Therefore, you need to show your capacity to make repayments.

How do you do this?

Nobody knows the future, but the past sure does provide a good indication. Therefore, you could show how much you currently have in savings, and/or what your net cash flow is projected to be over time, and/or what is your source of income.

Current Savings

Current savings is a great way to show how much of a deposit you’ll place on the purchase on your home

Showing your current savings will help the bank to see what you are likely to commit to the purchase price of your home. The more money you can contribute to the purchase price, the less the bank will need to provide by way of a loan.

While there will not be an expectation of you to commit all of your savings towards the loan, you will need to inform the bank how much you’re going to need – they will then be able to deduce how much of your savings you’re committing.

Net Cash Flow Budget

If your cash flow could be better, then it might be time to knuckle down and make the sacrifices necessary so that you can get a nice house. As mentioned previously, my wife and I started living in a tiny little granny flat when we first got married. We did this because the rent was very cheap, which meant we could save more.

If you don’t have any savings, then you should start today. Do you know where your money goes each week? Are you keeping to a budget?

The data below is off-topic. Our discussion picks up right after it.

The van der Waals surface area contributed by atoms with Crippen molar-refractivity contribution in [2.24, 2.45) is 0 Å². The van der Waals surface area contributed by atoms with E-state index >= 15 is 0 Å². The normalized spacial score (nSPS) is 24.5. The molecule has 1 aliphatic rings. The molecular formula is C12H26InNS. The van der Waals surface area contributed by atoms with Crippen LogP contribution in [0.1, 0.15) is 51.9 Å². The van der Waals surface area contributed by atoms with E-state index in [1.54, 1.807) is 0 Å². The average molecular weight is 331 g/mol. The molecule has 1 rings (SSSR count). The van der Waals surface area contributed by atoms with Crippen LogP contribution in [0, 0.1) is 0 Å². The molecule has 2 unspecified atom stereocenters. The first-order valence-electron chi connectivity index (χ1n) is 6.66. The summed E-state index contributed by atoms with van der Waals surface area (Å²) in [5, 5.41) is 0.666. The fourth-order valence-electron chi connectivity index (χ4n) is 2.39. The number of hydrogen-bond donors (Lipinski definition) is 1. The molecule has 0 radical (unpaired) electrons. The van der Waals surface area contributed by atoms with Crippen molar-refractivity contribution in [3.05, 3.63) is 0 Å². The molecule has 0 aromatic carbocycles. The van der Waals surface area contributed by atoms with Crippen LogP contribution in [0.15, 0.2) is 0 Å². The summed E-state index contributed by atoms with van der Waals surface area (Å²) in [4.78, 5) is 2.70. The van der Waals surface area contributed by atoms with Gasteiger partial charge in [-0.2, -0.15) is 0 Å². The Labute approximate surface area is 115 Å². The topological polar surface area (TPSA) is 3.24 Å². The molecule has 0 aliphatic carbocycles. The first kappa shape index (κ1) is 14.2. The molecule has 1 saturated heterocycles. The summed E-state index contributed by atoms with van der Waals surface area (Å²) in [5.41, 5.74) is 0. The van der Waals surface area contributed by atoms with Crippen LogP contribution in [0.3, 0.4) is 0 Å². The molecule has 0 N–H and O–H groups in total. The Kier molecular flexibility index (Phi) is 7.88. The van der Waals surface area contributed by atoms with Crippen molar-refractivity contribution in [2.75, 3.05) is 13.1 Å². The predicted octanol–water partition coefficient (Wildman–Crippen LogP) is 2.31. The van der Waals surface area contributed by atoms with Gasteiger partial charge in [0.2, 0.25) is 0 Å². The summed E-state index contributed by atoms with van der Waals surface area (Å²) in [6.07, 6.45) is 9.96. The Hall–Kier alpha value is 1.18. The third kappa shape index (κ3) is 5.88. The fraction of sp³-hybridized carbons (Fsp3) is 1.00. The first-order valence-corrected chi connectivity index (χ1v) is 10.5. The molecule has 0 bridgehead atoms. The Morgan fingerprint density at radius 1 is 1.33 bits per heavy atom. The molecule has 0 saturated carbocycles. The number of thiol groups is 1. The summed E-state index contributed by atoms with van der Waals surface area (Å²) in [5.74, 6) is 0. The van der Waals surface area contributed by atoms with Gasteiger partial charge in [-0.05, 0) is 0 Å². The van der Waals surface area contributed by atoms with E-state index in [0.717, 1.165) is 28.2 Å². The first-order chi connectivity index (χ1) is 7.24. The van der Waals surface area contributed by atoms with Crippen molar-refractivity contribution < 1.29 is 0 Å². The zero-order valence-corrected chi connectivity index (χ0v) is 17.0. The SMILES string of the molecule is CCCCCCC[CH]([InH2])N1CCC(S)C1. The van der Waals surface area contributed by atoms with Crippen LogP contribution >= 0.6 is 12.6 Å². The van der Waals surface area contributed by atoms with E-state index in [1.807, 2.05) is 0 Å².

Your bank will ask you how much you spend on certain categories, such as food, utilities (etc). If you do not know the answers to these questions, then it shows you aren’t responsible.

As my grandfather would often tell me: if you can’t be responsible with the little you’ve got, what makes you think you’ll be responsible with a lot!

Income Sources

Salary is the main income source for most seeking a home loan

When my wife and I applied for a loan, I realised I was the riskiest of the two: why? I had just moved to Sydney and had just started a new job as a teacher. Whereas my wife had been in her place of employment for over 10 years. Therefore, her employment was considered stable, whereas mine was not.

I was still on probation at the time when we walked into the ANZ branch, and we were told to come back again once I was out of my probationary period. Being on probation with work meant the employer could let me go at any time, whereas once out of probation I would be a permanent employee, and as my job was full-time, I was to be a permanent full-time employee.